Monday, 29 November 2010
The snow, the snow
Winter has arrived fast and furious with blizzards, heavy snow, bitter winds, freezing temperatures and even thunder and lightning. Four days ago I woke to a few inches of snow. Today there is a level eighteen inches and several feet where the snow has drifted in the north-east wind. The morning of the first snow I drove to Newtonmore where I was going to learn about making videos along with the TGO editorial team. Our tutors were Richard and Meg of Triple Echo Productions, who have made many outstanding outdoor films, including last summer’s Great Climb, and who currently make BBC 2 Scotland’s Adventure Show. The first five miles to Newtonmore were on slippery roads that hadn’t been gritted but once on main roads there was little snow and in Newtonmore there was none. However it did snow that night and I woke the next day to a couple of inches. This was just enough to give the hills a wintry look for the video we made, in freezing weather, about clothing for winter walking. This video should appear, in two parts, on the TGO website sometime soon.
That evening I was due to give a talk on my Pacific Northwest Trail hike to the Inverness Nordic Ski Club. As I left Newtonmore late in the afternoon the snow began to fall heavily and the journey to Inverness took much longer than expected. I arrived in time to give the talk however. Then I had to get home. The main A9 road had a light covering of slushy snow but had been gritted and ploughed. Once I left it I was on deeper snow and roads that hadn’t yet seen a gritting lorry. Careful driving in the snow, which was now falling heavily, took me to the last two miles, which are along a single track road. The snow here was deep and my car was almost stuck several times. At times the front bumper acted as a crude snowplough, flinging up masses of snow onto the windscreen that temporarily blocked my view. If the snow hadn’t been very soft I wouldn’t have made it. As it was I finally slid into a passing place at the bottom of the track to my house and the car stuck firmly. So at 1 a.m. I trudged the half mile up to the house through knee-deep snow and a blizzard. Despite the late hour I lit the solid fuel stove as the temperature in the house was just +8ºC. Outside it was -6.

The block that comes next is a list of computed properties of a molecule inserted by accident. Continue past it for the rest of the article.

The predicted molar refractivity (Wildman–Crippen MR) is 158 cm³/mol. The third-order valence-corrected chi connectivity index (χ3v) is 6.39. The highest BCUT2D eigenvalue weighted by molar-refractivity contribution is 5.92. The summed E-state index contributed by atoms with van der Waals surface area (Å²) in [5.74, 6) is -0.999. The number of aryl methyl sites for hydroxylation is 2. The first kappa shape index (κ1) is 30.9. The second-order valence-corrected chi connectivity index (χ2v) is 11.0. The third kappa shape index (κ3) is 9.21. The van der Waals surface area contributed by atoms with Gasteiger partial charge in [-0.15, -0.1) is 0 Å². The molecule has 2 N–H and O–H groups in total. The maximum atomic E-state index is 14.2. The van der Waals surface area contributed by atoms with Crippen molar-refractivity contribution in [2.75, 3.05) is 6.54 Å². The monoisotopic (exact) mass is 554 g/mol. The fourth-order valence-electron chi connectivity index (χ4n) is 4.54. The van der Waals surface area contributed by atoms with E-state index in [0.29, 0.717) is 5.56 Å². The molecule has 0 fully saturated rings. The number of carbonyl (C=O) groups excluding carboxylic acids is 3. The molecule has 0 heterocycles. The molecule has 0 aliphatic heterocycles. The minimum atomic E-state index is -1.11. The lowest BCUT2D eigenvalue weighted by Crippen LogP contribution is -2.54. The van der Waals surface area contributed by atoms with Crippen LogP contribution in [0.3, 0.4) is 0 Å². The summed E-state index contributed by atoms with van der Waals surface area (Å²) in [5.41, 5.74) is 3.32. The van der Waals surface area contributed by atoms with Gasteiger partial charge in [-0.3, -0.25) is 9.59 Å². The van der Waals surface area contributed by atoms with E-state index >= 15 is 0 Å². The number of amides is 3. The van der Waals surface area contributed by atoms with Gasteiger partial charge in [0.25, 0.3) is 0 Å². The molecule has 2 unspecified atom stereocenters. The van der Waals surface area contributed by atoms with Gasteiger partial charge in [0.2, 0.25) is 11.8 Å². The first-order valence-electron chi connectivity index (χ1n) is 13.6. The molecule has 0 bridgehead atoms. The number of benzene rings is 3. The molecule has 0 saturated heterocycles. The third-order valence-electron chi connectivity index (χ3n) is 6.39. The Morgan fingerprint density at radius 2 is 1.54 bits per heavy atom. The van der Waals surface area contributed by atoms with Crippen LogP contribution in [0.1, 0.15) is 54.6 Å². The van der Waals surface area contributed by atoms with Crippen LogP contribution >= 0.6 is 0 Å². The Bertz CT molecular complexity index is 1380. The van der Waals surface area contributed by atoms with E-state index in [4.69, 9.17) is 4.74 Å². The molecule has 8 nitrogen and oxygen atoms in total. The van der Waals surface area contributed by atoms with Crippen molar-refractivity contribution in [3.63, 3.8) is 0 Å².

The next day I stomped down the track on snowshoes to check on the car. It was now partly buried in fresh snow. The road still hadn’t been ploughed so there was no point digging the car out of its drift. Even with snowshoes on I was sinking deep into the snow and the going was hard. The woods were beautiful though with great gobbets of snow weighing down the branches. Today I went out on skis for a few hours and found that they were even harder to use than the snowshoes as I ploughed a knee deep furrow through the soft snow. There were few animals or birds moving. The snow was too soft even for them. I’d seen a pheasant wading through the snow in the garden, just its head and neck visible. High above the woods a buzzard mewed and a flurry of wood pigeons exploded out of one tree but otherwise the woods were silent.
With more snow forecast and a hard freeze every night this could be the start of a long, cold winter. Or of course a warm spell could strip away the snow in a few days and leave the hills bare. But until then winter is truly here.
Photo Info: Strathspey in the Snow, November 28, 2010. Sony NEX-5, Sony 18-55 lens@33mm, 1/400@f8, ISO 200, raw file processed in Lightroom 3.